Chen shares his journey from military intelligence service-member to international MBA student to Accepted admissions consultant [Show summary]
Chen Chadash, Accepted consultant and UCLA Anderson MBA grad, had a unique path to business school as an international student with a background in military service. He shares his insights on life at UCLA Anderson, working as an admissions ambassador, and navigating the MBA application process.
How can an admissions consultant help international applicants understand the MBA application process and submit essays and supporting materials that highlight what adcoms value the most? [Show notes]
Chen Chadash has a fascinating background: He earned his bachelor’s in physics and electrical engineering from the Technion in Israel and served in an elite unit in the Israeli military for seven years in intelligence and cybersecurity. He then joined UCLA Anderson in 2016. After interning at Ernst and Young for the summer, he joined full-time in July of 2018. While at UCLA, he was a student admissions ambassador and has leveraged that experience to guide applicants to top MBA programs, including MIT Sloan, Kellogg, Booth, Columbia, INSEAD, London Business School, and UCLA Anderson.
Can you tell us a little bit about where you grew up and what you like to do for fun? [1:51]
I grew up in Israel, far from here, in Tel Aviv. I recommend everyone who hasn’t been there to visit. Obviously, during the COVID pandemic, it’s a bit difficult, but once that’s over, I highly recommend it. I really like cooking a lot. Even more, eating what I cook. I really enjoy sports. I used to play basketball for many years in high school. And then other than that, I really like extreme sports. I like to try new things here and there like kite surfing, like climbing Mount Everest, scuba diving, stuff like that. I stick with some of them. Some I don’t really enjoy, but I do enjoy trying them.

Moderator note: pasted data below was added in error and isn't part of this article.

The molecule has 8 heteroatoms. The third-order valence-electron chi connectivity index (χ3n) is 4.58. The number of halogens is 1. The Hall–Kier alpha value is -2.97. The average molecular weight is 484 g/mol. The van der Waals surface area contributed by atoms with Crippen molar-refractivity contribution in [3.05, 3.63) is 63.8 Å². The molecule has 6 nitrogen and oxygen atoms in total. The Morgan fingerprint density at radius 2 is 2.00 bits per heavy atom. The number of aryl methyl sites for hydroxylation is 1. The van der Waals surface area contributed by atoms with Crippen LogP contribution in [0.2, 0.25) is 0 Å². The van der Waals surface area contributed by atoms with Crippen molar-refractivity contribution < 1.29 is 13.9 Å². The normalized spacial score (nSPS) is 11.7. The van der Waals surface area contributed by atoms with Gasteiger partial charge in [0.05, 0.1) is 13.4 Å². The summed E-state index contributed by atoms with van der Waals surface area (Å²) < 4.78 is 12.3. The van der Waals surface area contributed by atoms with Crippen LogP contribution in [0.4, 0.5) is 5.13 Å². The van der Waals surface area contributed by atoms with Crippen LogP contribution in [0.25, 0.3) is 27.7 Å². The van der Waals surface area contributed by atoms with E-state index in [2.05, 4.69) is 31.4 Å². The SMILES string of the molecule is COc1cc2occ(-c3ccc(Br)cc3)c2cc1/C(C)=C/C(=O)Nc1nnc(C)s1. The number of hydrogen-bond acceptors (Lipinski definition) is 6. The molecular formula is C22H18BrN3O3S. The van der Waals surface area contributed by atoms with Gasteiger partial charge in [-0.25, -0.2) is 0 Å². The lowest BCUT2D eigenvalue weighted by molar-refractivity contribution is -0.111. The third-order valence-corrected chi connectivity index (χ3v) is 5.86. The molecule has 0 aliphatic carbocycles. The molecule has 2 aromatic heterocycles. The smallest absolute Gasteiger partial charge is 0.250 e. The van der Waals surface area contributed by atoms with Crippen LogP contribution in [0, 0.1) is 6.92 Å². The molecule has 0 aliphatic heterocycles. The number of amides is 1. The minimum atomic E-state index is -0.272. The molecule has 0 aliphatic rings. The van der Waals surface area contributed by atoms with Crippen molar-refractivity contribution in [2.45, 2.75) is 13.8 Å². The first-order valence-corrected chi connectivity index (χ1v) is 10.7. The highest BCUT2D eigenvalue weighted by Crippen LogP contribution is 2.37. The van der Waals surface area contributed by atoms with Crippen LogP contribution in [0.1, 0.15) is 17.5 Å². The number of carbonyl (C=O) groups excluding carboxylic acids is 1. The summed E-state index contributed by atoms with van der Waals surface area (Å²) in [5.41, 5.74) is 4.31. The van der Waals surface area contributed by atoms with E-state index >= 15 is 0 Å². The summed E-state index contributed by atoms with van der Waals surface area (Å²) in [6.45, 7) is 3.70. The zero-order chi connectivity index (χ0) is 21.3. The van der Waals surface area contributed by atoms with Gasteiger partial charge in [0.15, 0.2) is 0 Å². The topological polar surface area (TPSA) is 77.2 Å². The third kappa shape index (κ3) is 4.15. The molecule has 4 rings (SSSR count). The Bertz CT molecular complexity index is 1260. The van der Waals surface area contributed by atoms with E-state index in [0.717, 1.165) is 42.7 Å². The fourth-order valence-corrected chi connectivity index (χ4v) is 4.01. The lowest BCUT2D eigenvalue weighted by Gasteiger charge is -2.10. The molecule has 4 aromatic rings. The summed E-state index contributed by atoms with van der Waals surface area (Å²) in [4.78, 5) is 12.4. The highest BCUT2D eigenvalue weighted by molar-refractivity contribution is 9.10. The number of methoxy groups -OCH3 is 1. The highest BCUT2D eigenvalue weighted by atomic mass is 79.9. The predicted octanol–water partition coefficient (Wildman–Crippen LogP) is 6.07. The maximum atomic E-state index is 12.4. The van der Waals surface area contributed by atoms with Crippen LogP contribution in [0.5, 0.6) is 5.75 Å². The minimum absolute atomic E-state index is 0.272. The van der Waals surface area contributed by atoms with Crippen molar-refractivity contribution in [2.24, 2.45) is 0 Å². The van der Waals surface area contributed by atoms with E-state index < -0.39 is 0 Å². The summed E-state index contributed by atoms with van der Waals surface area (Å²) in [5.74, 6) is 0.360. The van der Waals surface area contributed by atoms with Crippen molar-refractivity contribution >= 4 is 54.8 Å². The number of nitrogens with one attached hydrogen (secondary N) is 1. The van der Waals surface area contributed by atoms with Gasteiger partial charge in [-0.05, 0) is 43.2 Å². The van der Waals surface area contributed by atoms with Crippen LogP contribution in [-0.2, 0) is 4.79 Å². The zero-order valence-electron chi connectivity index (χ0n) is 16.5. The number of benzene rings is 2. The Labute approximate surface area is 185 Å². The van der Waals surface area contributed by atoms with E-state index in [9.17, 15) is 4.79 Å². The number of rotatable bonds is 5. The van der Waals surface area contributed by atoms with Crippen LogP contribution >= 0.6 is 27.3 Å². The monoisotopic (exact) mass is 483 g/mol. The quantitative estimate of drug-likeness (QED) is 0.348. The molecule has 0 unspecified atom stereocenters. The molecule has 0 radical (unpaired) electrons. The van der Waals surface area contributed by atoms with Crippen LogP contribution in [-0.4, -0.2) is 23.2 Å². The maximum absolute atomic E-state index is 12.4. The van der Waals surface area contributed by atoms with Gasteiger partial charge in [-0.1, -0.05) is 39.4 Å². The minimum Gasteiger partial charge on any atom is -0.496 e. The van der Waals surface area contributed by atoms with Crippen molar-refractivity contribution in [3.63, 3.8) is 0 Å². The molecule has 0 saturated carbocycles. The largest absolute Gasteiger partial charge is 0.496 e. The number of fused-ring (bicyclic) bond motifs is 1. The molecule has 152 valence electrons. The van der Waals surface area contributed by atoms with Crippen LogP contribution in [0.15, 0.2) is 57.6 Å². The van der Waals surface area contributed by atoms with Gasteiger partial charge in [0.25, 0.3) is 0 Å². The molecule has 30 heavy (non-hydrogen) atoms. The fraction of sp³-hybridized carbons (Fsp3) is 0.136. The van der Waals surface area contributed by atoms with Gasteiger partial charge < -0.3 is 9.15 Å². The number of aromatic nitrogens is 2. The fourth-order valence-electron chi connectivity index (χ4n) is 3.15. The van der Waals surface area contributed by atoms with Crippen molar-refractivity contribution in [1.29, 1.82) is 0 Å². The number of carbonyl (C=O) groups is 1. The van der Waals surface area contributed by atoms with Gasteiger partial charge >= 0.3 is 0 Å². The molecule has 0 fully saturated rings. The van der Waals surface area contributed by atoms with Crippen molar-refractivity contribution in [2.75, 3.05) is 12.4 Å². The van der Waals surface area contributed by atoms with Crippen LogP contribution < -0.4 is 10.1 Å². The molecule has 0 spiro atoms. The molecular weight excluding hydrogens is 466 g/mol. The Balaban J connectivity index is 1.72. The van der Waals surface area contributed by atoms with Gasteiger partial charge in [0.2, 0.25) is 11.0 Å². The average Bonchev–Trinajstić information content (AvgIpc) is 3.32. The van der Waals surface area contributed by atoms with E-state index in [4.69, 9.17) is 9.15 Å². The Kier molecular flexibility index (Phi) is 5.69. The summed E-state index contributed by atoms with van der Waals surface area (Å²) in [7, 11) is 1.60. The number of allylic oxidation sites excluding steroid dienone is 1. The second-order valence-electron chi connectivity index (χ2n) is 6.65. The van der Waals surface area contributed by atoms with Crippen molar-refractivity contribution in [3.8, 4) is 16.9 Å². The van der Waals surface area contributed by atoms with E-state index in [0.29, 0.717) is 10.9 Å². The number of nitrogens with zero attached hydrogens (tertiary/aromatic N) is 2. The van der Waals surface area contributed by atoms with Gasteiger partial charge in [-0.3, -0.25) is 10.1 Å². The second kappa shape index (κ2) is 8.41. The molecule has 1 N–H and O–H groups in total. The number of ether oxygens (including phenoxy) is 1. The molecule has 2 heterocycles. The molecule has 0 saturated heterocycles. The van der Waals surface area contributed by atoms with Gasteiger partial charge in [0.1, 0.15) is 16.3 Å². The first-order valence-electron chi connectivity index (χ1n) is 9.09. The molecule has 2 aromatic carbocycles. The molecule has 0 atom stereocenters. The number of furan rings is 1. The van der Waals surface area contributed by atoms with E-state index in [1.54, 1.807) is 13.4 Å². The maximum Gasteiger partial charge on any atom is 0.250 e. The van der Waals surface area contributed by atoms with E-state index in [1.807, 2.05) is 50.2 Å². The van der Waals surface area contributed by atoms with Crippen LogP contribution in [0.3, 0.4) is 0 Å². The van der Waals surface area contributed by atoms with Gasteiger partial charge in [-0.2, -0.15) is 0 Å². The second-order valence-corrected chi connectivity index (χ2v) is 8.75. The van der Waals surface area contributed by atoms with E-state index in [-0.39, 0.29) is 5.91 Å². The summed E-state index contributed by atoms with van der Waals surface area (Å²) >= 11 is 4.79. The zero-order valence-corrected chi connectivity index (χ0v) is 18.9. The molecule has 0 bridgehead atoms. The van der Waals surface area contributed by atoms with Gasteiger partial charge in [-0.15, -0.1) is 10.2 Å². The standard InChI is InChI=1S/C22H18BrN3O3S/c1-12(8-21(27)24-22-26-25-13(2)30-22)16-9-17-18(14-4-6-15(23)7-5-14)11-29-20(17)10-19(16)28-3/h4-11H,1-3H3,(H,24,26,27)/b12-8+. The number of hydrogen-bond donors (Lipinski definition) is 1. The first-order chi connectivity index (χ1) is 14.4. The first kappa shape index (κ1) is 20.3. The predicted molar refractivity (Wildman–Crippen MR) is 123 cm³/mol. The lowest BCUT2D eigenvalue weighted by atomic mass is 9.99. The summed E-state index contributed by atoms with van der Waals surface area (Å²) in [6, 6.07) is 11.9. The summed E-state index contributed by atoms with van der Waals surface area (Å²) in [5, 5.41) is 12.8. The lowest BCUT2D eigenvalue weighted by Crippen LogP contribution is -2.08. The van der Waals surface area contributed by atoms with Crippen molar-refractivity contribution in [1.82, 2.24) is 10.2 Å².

Did you get to the top of Everest? [2:50]
I got to the base camp. It’s about 18,000 feet high. Base camp is what basically everyone can do without any special equipment. Beyond that point, it really gets dangerous. You have to get training, oxygen, etc. But base camp is what everyone can do if you don’t mind the two weeks of hiking in very difficult conditions.
And then just a couple months ago, I had my first baby. I would call that another extreme experience! But this one caused me to stop everything else that I was doing and focus on that.
Why did you decide to earn an MBA? [3:37]
I was in the military for a long time. After a long military service, which was great and a very fulfilling experience that I wouldn’t trade for the world, I felt I had a huge gap in understanding business and how the “real world” works. It was a very different environment. I was looking for a way to bridge that gap as fast as possible and in a way that would be both beneficial career-wise and in a way that I would enjoy. Then living and studying abroad was something that was a dream for me for a long time. Both those things came together. An MBA abroad basically checked all those boxes.